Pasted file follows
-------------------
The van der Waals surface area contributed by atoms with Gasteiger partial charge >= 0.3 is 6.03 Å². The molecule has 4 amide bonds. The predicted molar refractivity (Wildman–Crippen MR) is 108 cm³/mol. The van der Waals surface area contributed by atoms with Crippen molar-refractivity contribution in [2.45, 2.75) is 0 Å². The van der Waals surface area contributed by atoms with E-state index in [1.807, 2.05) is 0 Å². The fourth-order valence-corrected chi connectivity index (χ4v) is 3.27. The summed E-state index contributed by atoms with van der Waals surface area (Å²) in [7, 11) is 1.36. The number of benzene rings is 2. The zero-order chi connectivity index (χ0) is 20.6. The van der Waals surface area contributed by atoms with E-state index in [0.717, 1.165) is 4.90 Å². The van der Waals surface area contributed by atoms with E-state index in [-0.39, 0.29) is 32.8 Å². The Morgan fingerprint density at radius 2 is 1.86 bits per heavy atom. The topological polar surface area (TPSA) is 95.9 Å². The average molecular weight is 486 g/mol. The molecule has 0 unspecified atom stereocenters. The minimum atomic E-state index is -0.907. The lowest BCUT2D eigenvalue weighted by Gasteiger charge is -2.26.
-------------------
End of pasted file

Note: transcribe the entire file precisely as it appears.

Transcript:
The van der Waals surface area contributed by atoms with Gasteiger partial charge >= 0.3 is 6.03 Å². The molecule has 4 amide bonds. The predicted molar refractivity (Wildman–Crippen MR) is 108 cm³/mol. The van der Waals surface area contributed by atoms with Crippen molar-refractivity contribution in [2.45, 2.75) is 0 Å². The van der Waals surface area contributed by atoms with E-state index in [1.807, 2.05) is 0 Å². The fourth-order valence-corrected chi connectivity index (χ4v) is 3.27. The summed E-state index contributed by atoms with van der Waals surface area (Å²) in [7, 11) is 1.36. The number of benzene rings is 2. The zero-order chi connectivity index (χ0) is 20.6. The van der Waals surface area contributed by atoms with E-state index in [0.717, 1.165) is 4.90 Å². The van der Waals surface area contributed by atoms with E-state index in [-0.39, 0.29) is 32.8 Å². The Morgan fingerprint density at radius 2 is 1.86 bits per heavy atom. The topological polar surface area (TPSA) is 95.9 Å². The average molecular weight is 486 g/mol. The molecule has 0 unspecified atom stereocenters. The minimum atomic E-state index is -0.907. The lowest BCUT2D eigenvalue weighted by Gasteiger charge is -2.26.